Building a deck adds aesthetic and practical appeal to your home, but requires a good deal of planning and labor. If you want to build a deck joist system without using joist hangers, you need to use some other method of support. You can use alternatives to joists, such as ledgers, brackets and ties. Which of these you use comes down to a matter of personal preference and local laws.

Wooden planks and supports
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Contact a local contractor or carpenter if you need help building your deck.

Joist Structure

Wooden decks uniformly use joists as a support mechanism for the surface of the decks. Joists, which also appear commonly in floors, consist of a series of wooden boards that run between the structural beams of a surface. These boards attach perpendicularly to beams and help distribute and relieve weight stress placed on a deck. Joist hangers sit at the juncture of a joist and beam, attaching the two to one another to increase the strength of the structure and ensure a strong connection between these elements.

Joist Ledger

A joist ledger consists of an additional piece of wood added to the structure of a deck. This piece of wood performs the same basic task as a joist hanger, making the use of hangers unnecessary when using a ledger. Ledgers assume the same shape and dimensions as the structural beams used in deck construction. You attach a ledger to the bottom side of a beam so the two form an "L" shape. Joists sit atop the ledger, which acts as a shelf. Using a ledger gives you two points of attachment for your joist -- you affix them to the beam and ledger by driving bolts or screws through each into the joist.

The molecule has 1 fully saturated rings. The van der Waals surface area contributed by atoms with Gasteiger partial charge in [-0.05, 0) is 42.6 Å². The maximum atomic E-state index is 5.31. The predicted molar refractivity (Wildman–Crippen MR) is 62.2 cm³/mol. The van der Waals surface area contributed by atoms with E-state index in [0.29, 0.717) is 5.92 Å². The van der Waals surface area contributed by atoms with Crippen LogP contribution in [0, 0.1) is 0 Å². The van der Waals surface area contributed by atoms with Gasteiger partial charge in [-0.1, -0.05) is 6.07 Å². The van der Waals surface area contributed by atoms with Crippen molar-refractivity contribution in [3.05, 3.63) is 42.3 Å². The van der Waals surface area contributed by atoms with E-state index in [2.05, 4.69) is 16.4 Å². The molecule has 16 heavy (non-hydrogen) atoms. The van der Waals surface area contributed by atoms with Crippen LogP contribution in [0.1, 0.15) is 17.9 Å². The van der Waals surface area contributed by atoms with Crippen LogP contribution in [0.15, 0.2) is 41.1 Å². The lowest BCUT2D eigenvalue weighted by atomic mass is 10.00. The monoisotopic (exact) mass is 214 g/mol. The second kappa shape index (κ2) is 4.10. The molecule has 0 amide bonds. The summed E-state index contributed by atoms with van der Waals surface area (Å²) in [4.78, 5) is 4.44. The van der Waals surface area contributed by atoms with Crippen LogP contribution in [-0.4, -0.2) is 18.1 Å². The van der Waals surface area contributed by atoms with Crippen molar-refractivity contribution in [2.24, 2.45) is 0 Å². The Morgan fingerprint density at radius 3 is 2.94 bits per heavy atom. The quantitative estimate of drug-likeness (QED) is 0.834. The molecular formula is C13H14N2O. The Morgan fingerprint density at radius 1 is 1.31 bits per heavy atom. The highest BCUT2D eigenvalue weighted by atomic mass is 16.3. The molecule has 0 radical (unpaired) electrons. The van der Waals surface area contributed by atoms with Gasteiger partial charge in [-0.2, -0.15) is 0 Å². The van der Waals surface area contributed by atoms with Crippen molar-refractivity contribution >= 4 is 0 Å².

Brackets and Ties

Angle brackets and ties comprise two types of metal fasteners used to affix joists to beams. Though similar to joist hangers, they differ in a few ways. Angle brackets consist of two flat metal surfaces joined together in a "L" shape. One of these flat surfaces attaches to a beam, the other two a joist, forming a connection between the two. They differ from joist hangers in that hangers wrap around the bottom of a joist in a "U" shape, while brackets attach one on either side to a joist, with no support provided underneath.

Ties work exactly like brackets but assume different physical forms depending upon a specific purpose. Seismic ties, for instance, help protect decks from damage due to strong lateral motion, and can look like brackets or joist hangers, depending upon the manufacturer and type.

Building Codes

Always check building codes before building a deck or even making a decision on parts you need to make your deck. These codes contain sections for all types of projects, including deck construction. Your local deck building code should contain information about the accepted types of joist hanger alternatives in your area, such as ledgers, brackets and ties. A code can not only provide you with laws on what you can and can't use, but also give you ideas on the best alternatives to joists in your area.